There are several strings and forms of Malaysia that are encased within the country, each with its own distinct identity. From the glistening lights of the skyscrapers in Kuala Lumpur to the serene blue waters of Perhentian and Langkawi Islands, Malaysia comes alive in vivid colours. Each island has its history, it is but a wonder how each one has come together to form what can be termed as a singular characteristic that defines the country. Take the island of Penang, for instance and you will notice a whole new country sprouting with its confines. It is this vibrancy that brings tourists and travellers back to this unique nation time and again.
The Malay Kingdom is credited with most of the country’s rich history until the coming of the British in the 18th century. Under several treaties, many of the kingdoms came under British administrative rule. As was the case, World War II weakened the imperial colonial hold and it was only a matter of time before Malaysia gained independence.
Malaysia is an amalgamation of sea and mountains, boasting of a lavish varied landscape characterised by forested elevations and numerous islands. The location results in an equatorial climate, characterised with high humidity and heavy annual rainfall.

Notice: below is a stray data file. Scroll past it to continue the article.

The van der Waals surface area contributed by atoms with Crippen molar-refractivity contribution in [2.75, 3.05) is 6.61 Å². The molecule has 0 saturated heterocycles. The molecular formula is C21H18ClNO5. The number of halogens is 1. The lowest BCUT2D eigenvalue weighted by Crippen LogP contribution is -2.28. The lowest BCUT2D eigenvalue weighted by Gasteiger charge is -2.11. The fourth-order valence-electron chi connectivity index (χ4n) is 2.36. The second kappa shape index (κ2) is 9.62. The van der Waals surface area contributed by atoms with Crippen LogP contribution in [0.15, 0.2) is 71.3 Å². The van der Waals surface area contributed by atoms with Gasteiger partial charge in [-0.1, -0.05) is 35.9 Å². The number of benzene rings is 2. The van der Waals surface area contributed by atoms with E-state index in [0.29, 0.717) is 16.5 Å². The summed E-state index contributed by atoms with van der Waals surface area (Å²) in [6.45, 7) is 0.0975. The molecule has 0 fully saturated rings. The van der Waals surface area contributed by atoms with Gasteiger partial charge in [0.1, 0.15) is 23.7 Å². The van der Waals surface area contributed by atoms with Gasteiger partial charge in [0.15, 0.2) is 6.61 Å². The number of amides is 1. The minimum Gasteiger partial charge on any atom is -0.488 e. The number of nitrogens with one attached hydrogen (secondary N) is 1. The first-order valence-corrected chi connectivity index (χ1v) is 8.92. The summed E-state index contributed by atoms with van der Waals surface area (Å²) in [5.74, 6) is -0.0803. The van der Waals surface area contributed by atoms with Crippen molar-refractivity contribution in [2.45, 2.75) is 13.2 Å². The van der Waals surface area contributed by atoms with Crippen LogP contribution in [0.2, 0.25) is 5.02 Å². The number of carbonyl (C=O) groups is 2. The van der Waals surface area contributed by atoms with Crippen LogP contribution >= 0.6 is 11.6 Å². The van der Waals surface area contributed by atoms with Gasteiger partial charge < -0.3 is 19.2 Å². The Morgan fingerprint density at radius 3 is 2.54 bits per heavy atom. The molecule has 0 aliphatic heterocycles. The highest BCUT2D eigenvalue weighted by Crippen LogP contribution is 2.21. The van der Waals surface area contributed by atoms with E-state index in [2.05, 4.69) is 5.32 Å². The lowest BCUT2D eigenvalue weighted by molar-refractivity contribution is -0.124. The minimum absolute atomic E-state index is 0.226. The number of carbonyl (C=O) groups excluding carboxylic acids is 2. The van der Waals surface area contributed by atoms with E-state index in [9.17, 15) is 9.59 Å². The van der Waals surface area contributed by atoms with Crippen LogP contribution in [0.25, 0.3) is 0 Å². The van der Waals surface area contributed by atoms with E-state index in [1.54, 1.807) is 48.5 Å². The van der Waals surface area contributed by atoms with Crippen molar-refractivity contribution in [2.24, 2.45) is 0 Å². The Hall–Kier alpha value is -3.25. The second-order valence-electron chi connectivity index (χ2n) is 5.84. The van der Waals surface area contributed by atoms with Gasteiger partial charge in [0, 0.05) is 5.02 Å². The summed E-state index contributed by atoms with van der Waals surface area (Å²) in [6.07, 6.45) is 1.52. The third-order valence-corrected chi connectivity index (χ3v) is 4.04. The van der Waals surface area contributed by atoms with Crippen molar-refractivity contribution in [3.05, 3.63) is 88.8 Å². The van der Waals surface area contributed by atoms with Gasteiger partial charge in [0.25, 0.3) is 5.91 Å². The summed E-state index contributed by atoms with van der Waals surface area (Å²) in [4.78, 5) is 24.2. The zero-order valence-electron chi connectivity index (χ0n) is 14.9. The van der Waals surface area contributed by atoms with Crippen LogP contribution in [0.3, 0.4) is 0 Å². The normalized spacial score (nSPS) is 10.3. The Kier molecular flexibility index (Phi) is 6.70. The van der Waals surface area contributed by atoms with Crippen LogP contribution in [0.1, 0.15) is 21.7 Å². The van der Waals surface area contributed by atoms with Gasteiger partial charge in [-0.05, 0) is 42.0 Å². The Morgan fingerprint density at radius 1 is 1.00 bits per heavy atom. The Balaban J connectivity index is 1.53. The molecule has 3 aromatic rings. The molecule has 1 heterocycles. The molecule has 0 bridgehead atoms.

Malay is the most spoken language in the country. English is the second most spoken language, effective for business purposes. The multi-cultural, multi-ethnic cuisine consists of a mixture of Indian, Javanese, Thai, Chinese, Sumatran and Malay influences. More than 60% of the population followIslam, while about 10% practice Christianity and about 20% are Buddhists. Hindus and followers of Taoism and Confucianism comprise the rest.
There are several strings and forms of Malaysia that are encased within the country, each with its own distinct identity. From the glistening lights of the skyscrapers in Kuala Lumpur to the serene...